Tuesday, August 2, 2022

Reddish Egret

The Reddish Egret (Egretta rufescens) - also commonly referred to as Dickey's Egret or Reddish Heron. It is one of the rarest egrets in North America. This species can reach a length of approximately 27-32 inches (66.6-81.3 centimeters) with a wingspan of 46-48 inches (116.8-121.9 centimeters). The reddish egret has both a dark and white morph (variation in appearance).

Adult Reddish Egrets have two color morphs, a rare all-white morph and a darker bluish and reddish morph. The red or dark morph is bluish gray with rusty head and neck. It has a large dark bill with pale eyes. Its legs and feet are bluish. The white morph has all white plumage. When pairing up, males and females don't seem to pay attention to which morph their mate is.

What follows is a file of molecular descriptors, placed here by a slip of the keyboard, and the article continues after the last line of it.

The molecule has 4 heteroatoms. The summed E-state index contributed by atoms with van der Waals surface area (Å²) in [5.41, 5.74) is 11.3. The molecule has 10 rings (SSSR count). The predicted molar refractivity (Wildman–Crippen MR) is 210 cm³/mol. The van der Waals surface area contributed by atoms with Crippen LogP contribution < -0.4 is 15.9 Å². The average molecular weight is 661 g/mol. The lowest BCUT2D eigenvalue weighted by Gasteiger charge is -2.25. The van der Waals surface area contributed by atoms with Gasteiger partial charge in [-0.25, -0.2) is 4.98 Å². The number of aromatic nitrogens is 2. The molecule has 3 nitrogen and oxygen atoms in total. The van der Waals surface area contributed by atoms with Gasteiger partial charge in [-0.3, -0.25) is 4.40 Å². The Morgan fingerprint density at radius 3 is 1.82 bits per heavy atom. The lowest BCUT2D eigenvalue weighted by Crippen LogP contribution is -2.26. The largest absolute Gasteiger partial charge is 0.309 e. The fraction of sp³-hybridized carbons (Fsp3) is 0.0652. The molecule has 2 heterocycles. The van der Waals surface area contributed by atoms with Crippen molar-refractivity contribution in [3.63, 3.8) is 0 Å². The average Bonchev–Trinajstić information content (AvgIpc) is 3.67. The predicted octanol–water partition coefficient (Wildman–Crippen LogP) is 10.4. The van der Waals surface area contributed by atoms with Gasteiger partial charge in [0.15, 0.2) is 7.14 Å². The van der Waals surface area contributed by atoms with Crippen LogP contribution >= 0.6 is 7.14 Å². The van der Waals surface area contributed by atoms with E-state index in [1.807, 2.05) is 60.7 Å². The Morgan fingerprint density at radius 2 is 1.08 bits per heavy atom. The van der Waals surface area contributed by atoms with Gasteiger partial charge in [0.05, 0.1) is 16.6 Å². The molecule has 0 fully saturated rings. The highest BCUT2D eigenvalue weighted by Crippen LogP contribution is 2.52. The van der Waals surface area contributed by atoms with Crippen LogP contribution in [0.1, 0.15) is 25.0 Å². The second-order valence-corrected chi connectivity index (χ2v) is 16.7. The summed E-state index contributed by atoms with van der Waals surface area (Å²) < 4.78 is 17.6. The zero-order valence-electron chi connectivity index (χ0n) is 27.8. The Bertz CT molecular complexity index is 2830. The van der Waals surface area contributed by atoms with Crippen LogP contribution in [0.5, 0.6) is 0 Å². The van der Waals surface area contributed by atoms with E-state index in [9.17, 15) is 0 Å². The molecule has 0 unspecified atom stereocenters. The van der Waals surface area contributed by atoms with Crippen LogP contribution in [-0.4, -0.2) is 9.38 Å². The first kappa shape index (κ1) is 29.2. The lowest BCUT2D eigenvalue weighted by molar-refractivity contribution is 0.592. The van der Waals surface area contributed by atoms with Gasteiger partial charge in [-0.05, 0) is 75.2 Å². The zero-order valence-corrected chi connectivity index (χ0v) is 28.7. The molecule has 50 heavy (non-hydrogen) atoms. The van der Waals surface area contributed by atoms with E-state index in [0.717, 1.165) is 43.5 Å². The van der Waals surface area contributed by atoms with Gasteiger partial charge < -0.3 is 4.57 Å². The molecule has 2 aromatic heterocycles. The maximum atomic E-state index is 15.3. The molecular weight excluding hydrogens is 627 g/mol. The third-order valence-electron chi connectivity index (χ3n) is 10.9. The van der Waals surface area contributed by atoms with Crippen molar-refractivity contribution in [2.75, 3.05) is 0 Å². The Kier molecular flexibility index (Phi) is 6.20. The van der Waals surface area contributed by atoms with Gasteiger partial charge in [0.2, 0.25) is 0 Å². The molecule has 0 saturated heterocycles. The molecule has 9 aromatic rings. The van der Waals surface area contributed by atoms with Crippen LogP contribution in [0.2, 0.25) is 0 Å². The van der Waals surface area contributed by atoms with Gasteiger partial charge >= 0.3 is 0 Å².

The diet of the reddish egret primarily consists of small fish, insects, frogs and crustaceans. Common fish prey includes sailfin molly, sheepshead minnow, marsh killifish and goldspotted killifish. Reddish egrets have a very distinctive foraging behavior. They run after their prey and can appear to be “dancing” as they jump and weave back and forth with wings spread while hunting.

The birds favor coastal islands with mangroves, low bushes, or even prickly pear cacti, which may provide some protection from predators. They will also use man-made nesting spots such as dredge islands.

The Reddish Egret can be found on the Gulf Coast in Texas and some parts of Louisiana, as well as along the Gulf and Atlantic coasts of southern Florida

It also occurs in Mexico, the Caribbean islands, the coast of northern South America and the West Indies.
Reddish Egret

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